While the American 101st and 82nd Airborne Divisions were engaged in fighting near the Dutch towns of Eindhoven and Nijmegen, respectively, and the British XXX Corps struggled up the 100 miles of narrow road from the Belgian frontier toward Arnhem, Operation Market Garden very likely was already lost.

The plan formulated by British Field Marshal Bernard Law Montgomery promised a lightning stroke across the rivers of Holland, including the Lower Rhine, and into the Ruhr, the industrial heart of Germany. A successful rapid thrust might indeed have shortened the war in Europe and lessened the number of casualties suffered, but several points in the plan were flawed.

To begin with, the all-important ground phase of the operation was to be conducted by XXX Corps, which had already seen weeks of severe fighting. Its troops were tired and its equipment worn. Rapid movement was a tall order for these men. In addition, one of the divisions, the British 1st Airborne, had never been in combat. It was commanded by General Robert Urquhart, who, although capable, was not an experienced airborne commander. Further, the 1st Airborne was assigned drop zones roughly 10 miles from its objective, the Rhine River bridge at Arnhem. With such a distance to cover, the element of surprise would be lost well before the bridge could be taken.

Due to the limited number of available aircraft, including gliders, and the size of the airborne phase of Market Garden, all of the men and equipment needed could not be delivered in one day. Resupply efforts were also hampered by the shortage of aircraft. The reinforcements of the 1st Polish Parachute Brigade did not arrive in the combat zone until the outcome had been decided.

Compounding the difficult situation was the inexplicable denial of intelligence reports from aerial reconnaissance and the Dutch resistance that heavy German units were located in the vicinity of Arnhem. In fact, the 9th and 10th SS Panzer Divisions were both in the Arnhem area on September 17, 1944, and provided a hot reception for the lightly armed British paratroopers. A German soldier also happened upon the wreckage of a glider and retrieved a complete set of the Market Garden plans. Soon, and very early in the operation, the Allied scheme was known in detail to the Germans.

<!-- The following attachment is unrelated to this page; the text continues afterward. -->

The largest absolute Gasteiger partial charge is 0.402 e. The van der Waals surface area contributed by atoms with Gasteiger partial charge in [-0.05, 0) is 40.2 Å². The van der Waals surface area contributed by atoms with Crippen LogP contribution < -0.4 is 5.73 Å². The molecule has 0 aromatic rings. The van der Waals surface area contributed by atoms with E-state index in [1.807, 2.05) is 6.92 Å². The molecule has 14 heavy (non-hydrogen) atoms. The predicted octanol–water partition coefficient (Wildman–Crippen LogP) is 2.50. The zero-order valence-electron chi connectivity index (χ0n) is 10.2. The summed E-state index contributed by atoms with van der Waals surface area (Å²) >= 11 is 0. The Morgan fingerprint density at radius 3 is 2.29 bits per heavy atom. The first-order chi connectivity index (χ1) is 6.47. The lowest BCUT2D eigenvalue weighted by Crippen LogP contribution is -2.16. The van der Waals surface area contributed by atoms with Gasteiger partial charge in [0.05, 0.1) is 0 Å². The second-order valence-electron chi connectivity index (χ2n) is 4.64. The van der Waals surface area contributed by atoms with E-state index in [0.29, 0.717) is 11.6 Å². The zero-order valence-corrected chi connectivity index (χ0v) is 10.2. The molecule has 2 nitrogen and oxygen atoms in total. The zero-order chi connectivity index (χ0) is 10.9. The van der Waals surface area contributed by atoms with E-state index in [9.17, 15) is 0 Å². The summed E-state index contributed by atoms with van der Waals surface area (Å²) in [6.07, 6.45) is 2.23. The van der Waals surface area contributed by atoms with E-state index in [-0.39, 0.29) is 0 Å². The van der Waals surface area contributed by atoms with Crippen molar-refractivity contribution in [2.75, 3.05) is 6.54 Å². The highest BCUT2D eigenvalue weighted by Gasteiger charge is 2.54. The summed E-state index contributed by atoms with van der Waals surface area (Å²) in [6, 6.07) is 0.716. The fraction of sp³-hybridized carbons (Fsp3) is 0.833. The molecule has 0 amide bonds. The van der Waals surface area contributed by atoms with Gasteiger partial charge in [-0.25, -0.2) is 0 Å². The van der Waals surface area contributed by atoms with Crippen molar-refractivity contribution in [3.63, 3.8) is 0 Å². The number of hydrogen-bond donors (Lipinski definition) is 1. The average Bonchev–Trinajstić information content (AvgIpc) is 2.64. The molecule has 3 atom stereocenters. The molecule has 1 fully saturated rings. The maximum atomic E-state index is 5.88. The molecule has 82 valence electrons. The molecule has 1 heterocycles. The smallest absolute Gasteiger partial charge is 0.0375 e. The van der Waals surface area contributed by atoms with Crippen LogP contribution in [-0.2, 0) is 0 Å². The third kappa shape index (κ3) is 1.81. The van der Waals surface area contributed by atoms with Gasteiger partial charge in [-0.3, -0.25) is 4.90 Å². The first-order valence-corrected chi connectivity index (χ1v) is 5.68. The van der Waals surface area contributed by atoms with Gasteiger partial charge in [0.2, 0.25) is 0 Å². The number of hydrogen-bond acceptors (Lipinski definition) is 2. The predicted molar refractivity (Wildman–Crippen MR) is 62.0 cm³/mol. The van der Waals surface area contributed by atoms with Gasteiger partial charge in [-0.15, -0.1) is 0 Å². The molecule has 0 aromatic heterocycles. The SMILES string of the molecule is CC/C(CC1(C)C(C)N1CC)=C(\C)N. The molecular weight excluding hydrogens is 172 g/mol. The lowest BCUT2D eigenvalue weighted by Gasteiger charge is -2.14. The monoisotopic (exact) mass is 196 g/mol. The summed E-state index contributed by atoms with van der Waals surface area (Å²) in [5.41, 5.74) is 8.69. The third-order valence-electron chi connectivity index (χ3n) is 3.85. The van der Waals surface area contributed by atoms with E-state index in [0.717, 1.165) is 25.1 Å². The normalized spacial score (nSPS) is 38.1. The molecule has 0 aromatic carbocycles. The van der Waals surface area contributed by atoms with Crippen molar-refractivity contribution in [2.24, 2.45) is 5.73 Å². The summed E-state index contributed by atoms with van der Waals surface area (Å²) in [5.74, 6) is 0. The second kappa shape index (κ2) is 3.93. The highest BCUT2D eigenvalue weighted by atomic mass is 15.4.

The 2nd Battalion, 1st Parachute Regiment, commanded by Lt. Col. John D. Frost, was ordered ahead of the rest of the 1st Airborne to capture the Arnhem bridge. However, SS troops prevented its seizure and Frost’s men were cut off. Communication with Urquhart was impossible, and the paratroopers of the 2nd Battalion fought a heroic but futile battle against overwhelming odds before surrendering in the ruins of the buildings they had gallantly defended.

In retrospect, Montgomery’s ambitious plan might have succeeded in the absence of so many obstacles. The combination of tired ground troops, a narrow road, aircraft and supply shortages, a copy of the plan falling into German hands, and an experienced, well-positioned enemy force with which to contend proved to be more than heroism and devotion to duty could overcome.

The 1st Airborne Division was virtually destroyed, as only about 2,000 men escaped the encircling Germans at Arnhem. Other units engaged each suffered casualties of about a quarter of their strength. Some have claimed that Operation Market Garden was 90 percent successful in its execution, but frank examination reveals it to have been nothing more than a tragic defeat.

If blame for the debacle must be attached, then it rightly belongs with Montgomery and General Dwight D. Eisenhower, supreme commander of the Allied forces. While Montgomery planned Market Garden, it was Eisenhower who approved it. Both men were equally well intentioned, but the old military maxim rings true. An officer is responsible for what his troops do or fail to do.

Michael E. Haskew

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